Tomorrow morning, Thursday January 10, the Caltrain board will be considering a set of land use policies in the context of the business plan.Â Â The topics for consideration include policies for land that Caltrain owns, and for station areas where land use might be influenced by the station.
Unlike BART and VTA, which combined own over 400 acres of land near stations, mostly as big parking lots, Caltrain does not own nearly as large swaths of land, although it does own some notable land, including parking lots that Mountain View may be looking to build on.Â And Caltrain is in the process of assessing how much of the land that it owns will be needed for transportation purposes, and how much could be used for buildings.
Even so, there are important decisions to make regarding land that Caltrain does own, as well policies to consider for station areas.
Two big important areas, the Diridon Station Area where Caltrain owns large parking lots where San Jose plans to allow building, and the 4th and King railyards, where Caltrain has usage rights for train storage and maintenance and San Francisco may want to allow buildings instead, will be addressed separately at the next board meeting in February.
For land that Caltrain owns, the board is considering goals including maximizing density, and encouraging walking, biking, and other modes over driving and parking.Â Â For station areas, the board is considering whether to advocate for transit-supportive uses and higher densities, and actively support station access and vehicle trip reduction; and whether to support transit-oriented development with policies that are advancing at the state level.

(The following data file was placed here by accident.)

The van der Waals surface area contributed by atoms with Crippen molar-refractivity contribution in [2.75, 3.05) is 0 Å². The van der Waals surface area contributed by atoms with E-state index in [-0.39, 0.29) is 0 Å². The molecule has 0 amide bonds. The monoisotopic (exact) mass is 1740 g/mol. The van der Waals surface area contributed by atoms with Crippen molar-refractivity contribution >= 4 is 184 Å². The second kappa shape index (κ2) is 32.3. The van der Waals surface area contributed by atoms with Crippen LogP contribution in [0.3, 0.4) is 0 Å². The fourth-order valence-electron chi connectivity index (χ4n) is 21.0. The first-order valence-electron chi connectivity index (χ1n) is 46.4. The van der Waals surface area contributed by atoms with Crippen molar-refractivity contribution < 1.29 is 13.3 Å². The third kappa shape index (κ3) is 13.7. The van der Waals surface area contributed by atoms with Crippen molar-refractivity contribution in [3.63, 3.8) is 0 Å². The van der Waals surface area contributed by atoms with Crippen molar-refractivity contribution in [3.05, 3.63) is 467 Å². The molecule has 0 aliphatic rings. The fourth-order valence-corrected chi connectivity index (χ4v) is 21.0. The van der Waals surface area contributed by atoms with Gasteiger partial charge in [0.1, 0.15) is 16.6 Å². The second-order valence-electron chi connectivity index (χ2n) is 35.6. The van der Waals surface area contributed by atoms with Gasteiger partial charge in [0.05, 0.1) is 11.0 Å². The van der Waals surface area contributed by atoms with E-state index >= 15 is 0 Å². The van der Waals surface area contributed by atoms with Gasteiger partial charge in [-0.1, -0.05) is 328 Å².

In recent years, the BART board has actively developed TOD policies, with goals to build 20,000 homes and 4.5 million square feet of commercial space on land it owns by 2040, with a target of 35% affordable housing across all its properties, and an average density of at least 75 dwelling units per acre.
In the past, Caltrain has not had assertive policies, relying on the policies of cities, and delegating decisions to private developers, as occurred with the San Carlos Transit Village.Â Â In that case, local supporters of transit-oriented development wanted more affordable housing, the private developer did not want to provide it, and opponents were successful in getting the project to be built with fewer homes.
What do you think? Should Caltrain have goals for land that it owns and support policies for land near its stations?Â Should there be goals for density, affordable housing, station access?
Send your thoughts firstname.lastname@example.org, email@example.com. And if you can attend in person, the agenda item will be up for discussion between 9am and 10am, at 1250 San Carlos Avenue in San Carlos.